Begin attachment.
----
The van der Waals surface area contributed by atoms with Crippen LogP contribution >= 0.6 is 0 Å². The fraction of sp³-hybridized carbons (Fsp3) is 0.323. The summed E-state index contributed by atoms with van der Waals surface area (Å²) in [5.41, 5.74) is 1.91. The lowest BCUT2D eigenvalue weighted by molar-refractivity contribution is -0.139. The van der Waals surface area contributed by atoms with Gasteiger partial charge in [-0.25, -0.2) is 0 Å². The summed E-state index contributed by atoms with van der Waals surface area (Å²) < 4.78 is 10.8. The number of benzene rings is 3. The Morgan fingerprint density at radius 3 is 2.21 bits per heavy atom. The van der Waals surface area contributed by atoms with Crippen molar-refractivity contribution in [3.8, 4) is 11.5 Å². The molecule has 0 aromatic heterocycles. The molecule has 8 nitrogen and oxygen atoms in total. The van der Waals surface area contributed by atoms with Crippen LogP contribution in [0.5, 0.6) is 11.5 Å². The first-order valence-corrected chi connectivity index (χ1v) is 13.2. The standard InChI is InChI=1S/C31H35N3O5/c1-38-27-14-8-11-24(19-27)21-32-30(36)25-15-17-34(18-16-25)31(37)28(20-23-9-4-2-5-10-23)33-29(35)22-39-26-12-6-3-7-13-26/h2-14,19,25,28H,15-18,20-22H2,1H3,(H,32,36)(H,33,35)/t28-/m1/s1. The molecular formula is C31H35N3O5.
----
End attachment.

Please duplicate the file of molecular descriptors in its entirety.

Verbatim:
The van der Waals surface area contributed by atoms with Crippen LogP contribution >= 0.6 is 0 Å². The fraction of sp³-hybridized carbons (Fsp3) is 0.323. The summed E-state index contributed by atoms with van der Waals surface area (Å²) in [5.41, 5.74) is 1.91. The lowest BCUT2D eigenvalue weighted by molar-refractivity contribution is -0.139. The van der Waals surface area contributed by atoms with Gasteiger partial charge in [-0.25, -0.2) is 0 Å². The summed E-state index contributed by atoms with van der Waals surface area (Å²) < 4.78 is 10.8. The number of benzene rings is 3. The Morgan fingerprint density at radius 3 is 2.21 bits per heavy atom. The van der Waals surface area contributed by atoms with Crippen molar-refractivity contribution in [3.8, 4) is 11.5 Å². The molecule has 0 aromatic heterocycles. The molecule has 8 nitrogen and oxygen atoms in total. The van der Waals surface area contributed by atoms with Crippen LogP contribution in [0.5, 0.6) is 11.5 Å². The first-order valence-corrected chi connectivity index (χ1v) is 13.2. The standard InChI is InChI=1S/C31H35N3O5/c1-38-27-14-8-11-24(19-27)21-32-30(36)25-15-17-34(18-16-25)31(37)28(20-23-9-4-2-5-10-23)33-29(35)22-39-26-12-6-3-7-13-26/h2-14,19,25,28H,15-18,20-22H2,1H3,(H,32,36)(H,33,35)/t28-/m1/s1. The molecular formula is C31H35N3O5.